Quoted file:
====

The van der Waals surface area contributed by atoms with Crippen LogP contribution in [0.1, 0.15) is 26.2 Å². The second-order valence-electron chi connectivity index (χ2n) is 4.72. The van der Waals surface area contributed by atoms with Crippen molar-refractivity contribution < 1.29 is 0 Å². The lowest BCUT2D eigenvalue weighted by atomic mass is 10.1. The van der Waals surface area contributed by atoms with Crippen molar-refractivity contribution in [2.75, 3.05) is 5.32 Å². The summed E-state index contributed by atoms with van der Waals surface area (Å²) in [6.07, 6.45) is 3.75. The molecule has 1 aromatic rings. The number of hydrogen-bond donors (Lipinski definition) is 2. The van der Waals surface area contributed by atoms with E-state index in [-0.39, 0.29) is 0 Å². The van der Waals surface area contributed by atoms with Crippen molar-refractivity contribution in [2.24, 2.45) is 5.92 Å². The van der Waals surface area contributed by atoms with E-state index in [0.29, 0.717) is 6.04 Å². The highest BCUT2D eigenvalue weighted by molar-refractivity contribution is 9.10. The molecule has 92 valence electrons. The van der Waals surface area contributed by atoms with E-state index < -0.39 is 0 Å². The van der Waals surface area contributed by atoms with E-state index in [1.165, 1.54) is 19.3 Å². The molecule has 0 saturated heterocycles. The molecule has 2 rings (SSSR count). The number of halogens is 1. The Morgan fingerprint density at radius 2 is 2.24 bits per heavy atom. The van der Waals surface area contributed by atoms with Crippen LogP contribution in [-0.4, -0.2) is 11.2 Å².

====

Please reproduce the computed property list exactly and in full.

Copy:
The van der Waals surface area contributed by atoms with Crippen LogP contribution in [0.1, 0.15) is 26.2 Å². The second-order valence-electron chi connectivity index (χ2n) is 4.72. The van der Waals surface area contributed by atoms with Crippen molar-refractivity contribution < 1.29 is 0 Å². The lowest BCUT2D eigenvalue weighted by atomic mass is 10.1. The van der Waals surface area contributed by atoms with Crippen molar-refractivity contribution in [2.75, 3.05) is 5.32 Å². The summed E-state index contributed by atoms with van der Waals surface area (Å²) in [6.07, 6.45) is 3.75. The molecule has 1 aromatic rings. The number of hydrogen-bond donors (Lipinski definition) is 2. The van der Waals surface area contributed by atoms with E-state index in [-0.39, 0.29) is 0 Å². The van der Waals surface area contributed by atoms with Crippen molar-refractivity contribution in [2.24, 2.45) is 5.92 Å². The van der Waals surface area contributed by atoms with E-state index in [0.29, 0.717) is 6.04 Å². The highest BCUT2D eigenvalue weighted by molar-refractivity contribution is 9.10. The molecule has 92 valence electrons. The van der Waals surface area contributed by atoms with E-state index < -0.39 is 0 Å². The van der Waals surface area contributed by atoms with E-state index in [1.165, 1.54) is 19.3 Å². The molecule has 0 saturated heterocycles. The molecule has 2 rings (SSSR count). The number of halogens is 1. The Morgan fingerprint density at radius 2 is 2.24 bits per heavy atom. The van der Waals surface area contributed by atoms with Crippen LogP contribution in [-0.4, -0.2) is 11.2 Å².